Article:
• September 29, 2023

Tunisia Opposition Leader Begins Hunger Strike

Tunisia Opposition Leader Begins Hunger Strike
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TUNIS — The leader of Tunisia’s opposition Ennahdha party, Rached Ghannouchi, Friday started a hunger strike in protest of his detention and to express support for other “political prisoners.”

Ghannouchi received a one-year prison sentence in May on terrorism-related charges. He was arrested in April after warning that eradicating different viewpoints such as the left or political Islam may lead to a “civil war.”

His party responded by condemning the sentence, calling it an “unjust political verdict.”

A statement released by the opposition party said Ghannouchi started his hunger strike “to defend the demand for the release of all political prisoners and to put an end to this injustice against them.”

Imed Khemiri, Ennahdha’s spokesperson explained the party’s position.

Ghannouchi “decided to begin a three-day hunger strike to denounce the arbitrary and unfounded prosecution of the opposition,” he said.

“It is also in support of the hunger strike started by Jawhar Ben Mbarek,” he added, referring to the left-wing opposition figure and leading member of the National Salvation Front, FSN, opposition alliance.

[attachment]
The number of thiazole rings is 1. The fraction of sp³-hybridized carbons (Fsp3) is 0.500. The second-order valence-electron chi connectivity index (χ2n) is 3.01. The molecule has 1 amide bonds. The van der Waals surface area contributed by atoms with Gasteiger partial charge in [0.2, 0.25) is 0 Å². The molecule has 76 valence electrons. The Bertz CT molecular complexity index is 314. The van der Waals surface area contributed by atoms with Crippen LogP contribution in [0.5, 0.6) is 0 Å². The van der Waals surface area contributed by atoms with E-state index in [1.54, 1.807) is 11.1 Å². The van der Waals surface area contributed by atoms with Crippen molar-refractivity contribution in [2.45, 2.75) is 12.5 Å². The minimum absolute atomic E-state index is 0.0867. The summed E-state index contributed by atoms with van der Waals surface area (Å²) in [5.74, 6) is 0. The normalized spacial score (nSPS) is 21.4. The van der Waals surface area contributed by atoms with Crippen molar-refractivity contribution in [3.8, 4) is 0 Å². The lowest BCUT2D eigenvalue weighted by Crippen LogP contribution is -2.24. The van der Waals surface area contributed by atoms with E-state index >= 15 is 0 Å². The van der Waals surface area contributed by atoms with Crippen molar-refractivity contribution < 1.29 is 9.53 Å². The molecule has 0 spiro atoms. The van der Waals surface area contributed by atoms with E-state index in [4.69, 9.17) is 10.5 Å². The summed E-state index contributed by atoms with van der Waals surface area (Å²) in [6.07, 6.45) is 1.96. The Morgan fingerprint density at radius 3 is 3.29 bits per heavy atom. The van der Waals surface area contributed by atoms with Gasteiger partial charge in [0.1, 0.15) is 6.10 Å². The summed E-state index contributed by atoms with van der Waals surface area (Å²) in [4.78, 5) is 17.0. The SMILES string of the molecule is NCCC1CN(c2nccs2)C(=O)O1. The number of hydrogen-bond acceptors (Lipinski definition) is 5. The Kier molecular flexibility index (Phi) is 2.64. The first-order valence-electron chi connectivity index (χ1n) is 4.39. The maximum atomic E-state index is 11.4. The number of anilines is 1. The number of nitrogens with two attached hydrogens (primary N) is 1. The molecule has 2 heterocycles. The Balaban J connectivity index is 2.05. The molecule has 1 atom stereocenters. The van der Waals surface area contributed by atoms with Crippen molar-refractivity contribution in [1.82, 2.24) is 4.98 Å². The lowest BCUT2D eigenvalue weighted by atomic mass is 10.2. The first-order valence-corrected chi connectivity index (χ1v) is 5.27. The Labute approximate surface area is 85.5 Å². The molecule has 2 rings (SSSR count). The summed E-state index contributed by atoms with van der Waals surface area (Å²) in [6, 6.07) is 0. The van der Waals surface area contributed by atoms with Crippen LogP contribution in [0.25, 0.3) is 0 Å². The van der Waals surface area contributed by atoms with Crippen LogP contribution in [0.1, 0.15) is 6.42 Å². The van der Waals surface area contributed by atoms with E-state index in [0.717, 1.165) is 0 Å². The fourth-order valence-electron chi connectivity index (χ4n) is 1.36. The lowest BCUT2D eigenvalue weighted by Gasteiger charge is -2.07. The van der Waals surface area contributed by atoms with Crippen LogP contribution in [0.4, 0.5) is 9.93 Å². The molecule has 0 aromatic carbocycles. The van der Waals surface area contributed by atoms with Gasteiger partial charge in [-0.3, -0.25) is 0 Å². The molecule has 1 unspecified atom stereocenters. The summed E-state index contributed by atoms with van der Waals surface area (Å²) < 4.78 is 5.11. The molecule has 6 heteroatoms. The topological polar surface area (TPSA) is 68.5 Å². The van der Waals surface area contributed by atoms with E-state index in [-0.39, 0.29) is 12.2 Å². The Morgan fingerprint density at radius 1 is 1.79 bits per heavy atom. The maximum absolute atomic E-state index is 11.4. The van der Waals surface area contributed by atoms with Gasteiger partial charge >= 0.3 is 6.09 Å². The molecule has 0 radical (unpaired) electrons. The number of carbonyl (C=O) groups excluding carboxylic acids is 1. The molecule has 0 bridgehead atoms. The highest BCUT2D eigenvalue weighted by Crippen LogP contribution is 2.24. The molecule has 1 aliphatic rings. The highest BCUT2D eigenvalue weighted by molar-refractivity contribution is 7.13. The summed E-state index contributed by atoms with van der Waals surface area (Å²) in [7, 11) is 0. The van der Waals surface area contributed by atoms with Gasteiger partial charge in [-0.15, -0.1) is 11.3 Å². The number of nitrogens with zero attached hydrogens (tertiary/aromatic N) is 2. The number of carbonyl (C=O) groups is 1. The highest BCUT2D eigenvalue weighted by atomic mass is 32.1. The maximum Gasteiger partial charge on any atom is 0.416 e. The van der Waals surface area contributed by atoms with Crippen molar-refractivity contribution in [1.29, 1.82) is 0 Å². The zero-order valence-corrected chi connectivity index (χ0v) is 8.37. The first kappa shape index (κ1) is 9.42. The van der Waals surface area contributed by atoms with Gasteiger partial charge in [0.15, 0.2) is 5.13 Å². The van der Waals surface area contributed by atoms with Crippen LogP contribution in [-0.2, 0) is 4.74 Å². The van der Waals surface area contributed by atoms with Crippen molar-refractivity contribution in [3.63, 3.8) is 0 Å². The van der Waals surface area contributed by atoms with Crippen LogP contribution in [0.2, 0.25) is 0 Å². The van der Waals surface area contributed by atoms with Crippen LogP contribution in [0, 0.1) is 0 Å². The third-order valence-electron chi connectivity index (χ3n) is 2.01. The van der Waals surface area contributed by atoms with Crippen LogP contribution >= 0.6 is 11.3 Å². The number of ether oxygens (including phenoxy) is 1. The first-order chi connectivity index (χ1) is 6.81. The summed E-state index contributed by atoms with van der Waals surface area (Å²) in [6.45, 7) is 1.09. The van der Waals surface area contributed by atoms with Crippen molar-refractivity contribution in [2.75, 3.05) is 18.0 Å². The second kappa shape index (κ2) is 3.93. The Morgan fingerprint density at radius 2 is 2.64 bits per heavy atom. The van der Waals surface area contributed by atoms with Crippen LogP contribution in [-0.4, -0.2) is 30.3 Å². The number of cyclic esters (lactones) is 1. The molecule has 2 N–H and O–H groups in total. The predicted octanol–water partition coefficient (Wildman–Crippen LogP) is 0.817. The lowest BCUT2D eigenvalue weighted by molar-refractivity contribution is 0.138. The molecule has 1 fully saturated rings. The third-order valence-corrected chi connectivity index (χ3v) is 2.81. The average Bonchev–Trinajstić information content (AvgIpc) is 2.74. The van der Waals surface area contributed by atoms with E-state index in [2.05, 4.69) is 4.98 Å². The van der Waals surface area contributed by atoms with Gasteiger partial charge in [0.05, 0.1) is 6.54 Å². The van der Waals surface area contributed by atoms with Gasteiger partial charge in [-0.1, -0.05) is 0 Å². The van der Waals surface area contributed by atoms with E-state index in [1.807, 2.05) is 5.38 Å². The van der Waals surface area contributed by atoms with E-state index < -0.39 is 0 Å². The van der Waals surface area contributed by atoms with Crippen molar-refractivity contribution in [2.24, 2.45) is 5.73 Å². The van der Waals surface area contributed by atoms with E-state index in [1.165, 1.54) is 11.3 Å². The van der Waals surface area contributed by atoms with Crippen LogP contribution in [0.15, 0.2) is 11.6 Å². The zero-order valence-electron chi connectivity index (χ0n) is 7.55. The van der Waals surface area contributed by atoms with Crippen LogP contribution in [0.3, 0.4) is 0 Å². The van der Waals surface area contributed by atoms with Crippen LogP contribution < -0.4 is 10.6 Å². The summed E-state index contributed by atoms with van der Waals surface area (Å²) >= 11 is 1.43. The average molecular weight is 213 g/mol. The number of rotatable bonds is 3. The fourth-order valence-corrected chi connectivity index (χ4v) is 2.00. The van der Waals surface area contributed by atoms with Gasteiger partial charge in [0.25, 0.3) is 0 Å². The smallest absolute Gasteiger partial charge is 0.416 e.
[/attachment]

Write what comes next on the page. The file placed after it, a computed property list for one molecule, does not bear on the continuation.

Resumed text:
Khemiri said political prisoners are forced to go on hunger strike in response to the “government’s determination to dismiss opponents through baseless legal cases.”

Ghannounchi is the most prominent of roughly two dozen opponents of Tunisian President Kais Saied that have been arrested since February, including former ministers and business figures.

Ben Mbarek, a critic of Tunisia’s President Kais Saied that has been under arrest since February 24, has been on a hunger strike for four days to denounce his “unjust” detention, according to his sister, the lawyer Dalila Masaddek.

In July 2021, Saied dissolved Tunisia’s parliament that was dominantly occupied by members of Ennahdha.

The North African leader has since ruled by decree in the only democracy to emerge from the Arab Spring uprisings that swept the region more than a decade ago.

In March, the European Parliament in a non-binding resolution condemned Tunisia’s “authoritarian drift” under Saied’s leadership.


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